Long after we have successfully wrestled COVID-19 into dormancy, healthcare workers are likely to be left with another enduring remnant of the pandemic: chronic stress.
Even before the COVID-19 pandemic, healthcare providers’ own well-being was significantly lower than that of the average of the general population. In fact, the rate of burnout, compassion fatigue and poor well-being can be considered a pandemic all of its own. The Canadian Medical Association reports that 34% of physicians surveyed reported depression. Burnout was identified by almost a third of physicians and is higher in women, residents and physicians who work in a hospital. And 8% had suffered from suicidal thoughts in the last month alone. Nurses experience similar challenges.
We know that SARS had long lasting and negative impacts on a third to over a half of healthcare workers providing service during that time. Two years afterwards, healthcare workers in hospitals treating SARS patients were likely to have significantly higher rates of chronic stress compared to those working in similar hospitals according to research led by Dr. Robert Maunder and others. Chronic stress wasn’t the only problem- they also had significantly higher rates of burnout, depression, anxiety and substance abuse, resulting in negative system impacts as well.
My 25 years in healthcare leadership roles, including working at Mount Sinai Hospital during SARS, I remember the fear and dis-ease my peers and I felt. I recall the phone call I got from the Infection Control Department notifying me that I had been in contact with someone with the virus, asking about my symptoms and suggesting I self-isolate immediately. I was with my aging parents as I got the call, sitting at their kitchen table and was worried, I might have inadvertently passed the virus onto them.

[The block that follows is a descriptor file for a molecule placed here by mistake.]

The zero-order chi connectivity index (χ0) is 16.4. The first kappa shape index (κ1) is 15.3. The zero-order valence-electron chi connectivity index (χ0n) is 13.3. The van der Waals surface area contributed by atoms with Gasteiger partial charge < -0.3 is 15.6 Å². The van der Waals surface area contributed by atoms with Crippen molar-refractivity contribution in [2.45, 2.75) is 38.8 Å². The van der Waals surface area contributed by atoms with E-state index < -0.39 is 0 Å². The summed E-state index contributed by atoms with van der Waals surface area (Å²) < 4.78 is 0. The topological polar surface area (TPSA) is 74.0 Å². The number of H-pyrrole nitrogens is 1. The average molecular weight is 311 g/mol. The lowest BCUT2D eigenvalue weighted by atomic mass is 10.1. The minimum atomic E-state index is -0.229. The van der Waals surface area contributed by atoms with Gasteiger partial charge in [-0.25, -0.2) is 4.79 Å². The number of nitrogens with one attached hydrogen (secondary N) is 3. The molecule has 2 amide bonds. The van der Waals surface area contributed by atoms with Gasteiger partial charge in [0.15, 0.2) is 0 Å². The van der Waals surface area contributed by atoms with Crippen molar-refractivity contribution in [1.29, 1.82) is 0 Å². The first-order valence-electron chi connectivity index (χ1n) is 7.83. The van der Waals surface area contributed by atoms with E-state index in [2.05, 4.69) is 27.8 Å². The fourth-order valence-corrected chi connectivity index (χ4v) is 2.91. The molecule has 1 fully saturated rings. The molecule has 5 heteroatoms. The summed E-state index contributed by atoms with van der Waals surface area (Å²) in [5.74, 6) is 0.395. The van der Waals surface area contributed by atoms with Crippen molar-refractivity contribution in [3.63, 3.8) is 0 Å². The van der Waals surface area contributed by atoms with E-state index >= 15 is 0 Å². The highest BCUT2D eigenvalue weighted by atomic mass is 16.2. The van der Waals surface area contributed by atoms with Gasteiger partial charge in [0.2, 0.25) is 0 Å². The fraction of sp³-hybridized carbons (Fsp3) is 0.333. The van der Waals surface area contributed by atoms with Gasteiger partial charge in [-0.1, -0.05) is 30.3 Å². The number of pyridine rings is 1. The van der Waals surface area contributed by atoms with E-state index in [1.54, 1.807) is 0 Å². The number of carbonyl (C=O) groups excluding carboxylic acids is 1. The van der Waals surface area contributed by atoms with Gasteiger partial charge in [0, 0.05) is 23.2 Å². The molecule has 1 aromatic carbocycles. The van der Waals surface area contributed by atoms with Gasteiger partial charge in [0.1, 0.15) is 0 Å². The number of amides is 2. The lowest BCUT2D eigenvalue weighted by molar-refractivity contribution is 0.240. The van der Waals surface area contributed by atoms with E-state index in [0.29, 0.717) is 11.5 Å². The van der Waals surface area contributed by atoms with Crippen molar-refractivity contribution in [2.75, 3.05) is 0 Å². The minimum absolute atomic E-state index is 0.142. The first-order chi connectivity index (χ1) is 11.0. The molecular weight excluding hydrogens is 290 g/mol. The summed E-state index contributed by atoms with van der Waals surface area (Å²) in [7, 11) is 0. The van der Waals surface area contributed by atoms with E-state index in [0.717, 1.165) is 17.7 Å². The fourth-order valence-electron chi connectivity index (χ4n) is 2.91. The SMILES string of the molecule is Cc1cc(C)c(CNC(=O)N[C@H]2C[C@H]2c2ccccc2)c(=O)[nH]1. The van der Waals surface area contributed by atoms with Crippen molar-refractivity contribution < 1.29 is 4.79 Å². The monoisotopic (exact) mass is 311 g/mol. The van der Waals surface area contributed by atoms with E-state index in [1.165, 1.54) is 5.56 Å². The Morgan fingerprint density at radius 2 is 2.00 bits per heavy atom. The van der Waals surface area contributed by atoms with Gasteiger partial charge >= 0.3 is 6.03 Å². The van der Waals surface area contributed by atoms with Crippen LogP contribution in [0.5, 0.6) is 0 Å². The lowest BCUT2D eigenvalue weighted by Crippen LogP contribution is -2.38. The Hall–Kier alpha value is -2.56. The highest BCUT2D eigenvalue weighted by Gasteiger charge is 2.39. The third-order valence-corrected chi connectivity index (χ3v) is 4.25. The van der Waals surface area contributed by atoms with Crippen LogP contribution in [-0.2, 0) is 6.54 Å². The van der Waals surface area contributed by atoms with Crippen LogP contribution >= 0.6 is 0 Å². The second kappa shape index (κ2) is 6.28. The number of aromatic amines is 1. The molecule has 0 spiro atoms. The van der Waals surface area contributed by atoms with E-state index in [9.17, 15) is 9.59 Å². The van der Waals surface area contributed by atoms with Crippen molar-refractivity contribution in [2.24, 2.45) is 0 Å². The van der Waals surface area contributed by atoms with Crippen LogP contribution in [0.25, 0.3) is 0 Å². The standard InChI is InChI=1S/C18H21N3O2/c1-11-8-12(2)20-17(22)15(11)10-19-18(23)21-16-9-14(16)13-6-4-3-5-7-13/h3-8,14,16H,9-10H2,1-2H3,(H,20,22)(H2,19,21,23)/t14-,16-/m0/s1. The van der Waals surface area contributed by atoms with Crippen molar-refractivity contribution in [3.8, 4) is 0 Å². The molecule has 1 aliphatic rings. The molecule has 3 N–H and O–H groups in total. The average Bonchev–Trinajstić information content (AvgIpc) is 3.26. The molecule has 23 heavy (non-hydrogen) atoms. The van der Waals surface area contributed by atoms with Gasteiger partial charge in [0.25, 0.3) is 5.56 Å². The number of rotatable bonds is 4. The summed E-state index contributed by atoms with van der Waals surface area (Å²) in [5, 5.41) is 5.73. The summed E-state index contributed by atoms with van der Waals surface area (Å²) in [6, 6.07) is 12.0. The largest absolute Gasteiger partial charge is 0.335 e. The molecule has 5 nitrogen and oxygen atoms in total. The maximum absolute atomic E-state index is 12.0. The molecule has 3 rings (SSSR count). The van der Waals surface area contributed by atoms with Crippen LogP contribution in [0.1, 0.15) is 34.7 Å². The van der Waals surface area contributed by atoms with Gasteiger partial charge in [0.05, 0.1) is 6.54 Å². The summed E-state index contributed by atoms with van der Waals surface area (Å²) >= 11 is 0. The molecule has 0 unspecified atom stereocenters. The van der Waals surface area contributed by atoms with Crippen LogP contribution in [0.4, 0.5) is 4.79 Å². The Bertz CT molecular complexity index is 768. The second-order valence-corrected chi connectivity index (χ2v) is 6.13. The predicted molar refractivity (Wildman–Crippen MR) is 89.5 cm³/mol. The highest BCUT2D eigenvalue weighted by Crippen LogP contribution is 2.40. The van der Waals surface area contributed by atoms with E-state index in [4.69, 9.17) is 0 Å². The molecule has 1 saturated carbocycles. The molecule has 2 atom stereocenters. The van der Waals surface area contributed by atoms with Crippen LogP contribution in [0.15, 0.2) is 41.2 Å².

Stress, demanding workloads, unreasonable expectations, and lack of autonomy all contribute to burnout and poor mental and physical health outcomes. Combine that with the uncertainty about the infections rate of spread, and the healthcare workers concerns about access to Personal Protective Equipment, their resilience is being tested like never before. With already high rates of distress in healthcare workers, the pandemic has all the characteristics of a disaster. The good news is that resilience or the ability to bounce back from adversity can be learned.
A number of evidence-based approaches to building resilience are available. Leaders in organizations can start right now to build a plan to begin to address these needs. Individuals in healthcare can enhance their own resilience by strengthening their family and social connections and by accessing tools resilience building tools. Now is the time to make and implement a plan to support the health and well-being of our healthcare workers and leaders. And while it would have been even better to have made this investment before the pandemic, it is not too late.
Critics might argue that our healthcare workers have enough on their plate right now, how can we possibly add more? While some areas of the healthcare system like long term care are severely overburdened right now, the reality is that many hospitals are operating significantly below normal levels of capacity. We are just talking about getting non-urgent surgeries back on track, and the flattening of the curve has resulted in less COVID cases than originally predicted leaving many staff with significantly more time than usual. This allows the roll out of programs and training to be done as each team and facility has the capacity.
Let’s not repeat the lessons of SARS. By moving forward with resilience training for all healthcare workers, we can leave them a lasting legacy we can all be proud of.
Laura Macdougall is a leading authority for senior women leaders in the non-profit and healthcare sectors who are designing their next chapters in life, work and legacy. For more information on her resilience training packages, email her at Laura@LauraMacdougall.com